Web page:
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A chat with Amanda Hsiao, designer, Baby Gap.
With nearly 20 years of experience in the apparel industry at brands including Ralph Lauren and Gap Inc., mother-of-two Amanda Hsiao says childrenswear has been (by far) the most rewarding category as a designer. “When I was working for Ralph Lauren in menswear, I found myself reflecting on my purpose, asking ‘What does this all mean?’” Hsiao says, explaining that she was never able to come up with a satisfying answer. That is, until she became the design director for Baby Gap in 2006.
“When you design for babies, it becomes so much more about function,” Hsiao says. “There’s a greater focus on necessity and safety—a level of thoughtfulness and awareness you don’t encounter in adult fashion.” From making neck openings wider so toddlers can easily dress themselves to adding reinforced knees for inevitable tumbles on the playground, Hsiao loves each challenge that comes with executing safe and stylish duds in sizes newborn to 24 months.
This year, Hsiao was appointed by the Fashion Institute of Technology as a childrenswear critic for the graduating seniors’ annual Future of Fashion runway show. “Working with the students has been so inspiring,” she says, adding that she can tell a strong designer by one key quality: consistency. “They are given flexibility to create whatever they want, but still maintain a specific idea or point of view throughout the collection. That’s very hard to nail down.”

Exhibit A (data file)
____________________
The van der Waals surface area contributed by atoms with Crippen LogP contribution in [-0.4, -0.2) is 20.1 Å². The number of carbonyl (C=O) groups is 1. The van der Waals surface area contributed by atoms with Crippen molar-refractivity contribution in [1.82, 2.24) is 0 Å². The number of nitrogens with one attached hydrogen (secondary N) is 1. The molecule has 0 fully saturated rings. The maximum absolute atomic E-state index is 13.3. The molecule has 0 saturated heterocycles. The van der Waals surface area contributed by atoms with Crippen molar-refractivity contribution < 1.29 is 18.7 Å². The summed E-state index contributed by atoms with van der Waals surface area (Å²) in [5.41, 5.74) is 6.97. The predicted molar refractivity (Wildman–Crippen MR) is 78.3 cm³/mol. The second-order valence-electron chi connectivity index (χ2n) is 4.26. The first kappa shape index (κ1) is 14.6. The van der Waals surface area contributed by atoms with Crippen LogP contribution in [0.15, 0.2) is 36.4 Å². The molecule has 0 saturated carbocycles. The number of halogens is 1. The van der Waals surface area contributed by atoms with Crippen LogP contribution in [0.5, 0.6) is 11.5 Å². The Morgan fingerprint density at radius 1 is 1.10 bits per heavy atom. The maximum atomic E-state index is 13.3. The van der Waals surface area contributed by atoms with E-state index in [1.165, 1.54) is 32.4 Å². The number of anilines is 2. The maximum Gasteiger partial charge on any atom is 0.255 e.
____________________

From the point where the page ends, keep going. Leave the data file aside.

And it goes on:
Hsiao tells the students to enjoy the freedom while they can. “When you work for a company in the real world, you have to design around their brand standards,” she says, noting that school is the perfect time to experiment and figure out who you are as a designer. With that, Hsiao advises students to always stick to what they believe in, even through the pressures that come after graduation. “It’s important to hear everyone’s ideas but maintain your vision during the process,” she says. “If somebody disagrees with you, talk through it, see their point of view—but never lose yourself.”
What’s trending in infantwear? The mini me trend continues to perform well. Whenever we drop something that looks like scaled down menswear, it’s always a hit. Critters are another huge trend. Critters on pockets, on knees, on butts. We love designing fun graphics, 3-D features or textural elements for the behind—probably because baby is the only category where that is completely acceptable.
Where do you look for inspiration? Runways, the street, television shows, movies, my kids—everywhere! I just finished Stranger Things (I know, I’m a little behind), but I have to say that show did an amazing job interpreting retro ’80s with a modern twist. That’s a great example of taking elements from an established trend without copying the vibe verbatim.
Are your daughters interested in fashion? Yes, they are both girly girls who love to be princesses. The more glitter the better! There’s glitter everywhere in my house, which has me constantly bringing out the vacuum.
What celebrity child would you love to dress? Well, I’m obsessed with pretty much all of them, but I’m going to go with Blue Ivy. She’s going to be phenomenal when she grows up. Some people complain she goes a little too far, but honestly what do you expect? It’s Beyoncé’s daughter!
How would you describe your personal aesthetic? I’m definitely a feminine tomboy. My whole life is rooted in denim. I love collecting vintage jeans. And when I’m not in jeans, I’ll wear outfits like army green cargo pants and a floral top or a dress with Air Max sneakers.
What’s something people would be surprised to learn about you? I could sit all day and just knit. My dream is to open my own local knitting shop in upstate New York. I’d love to teach knitting.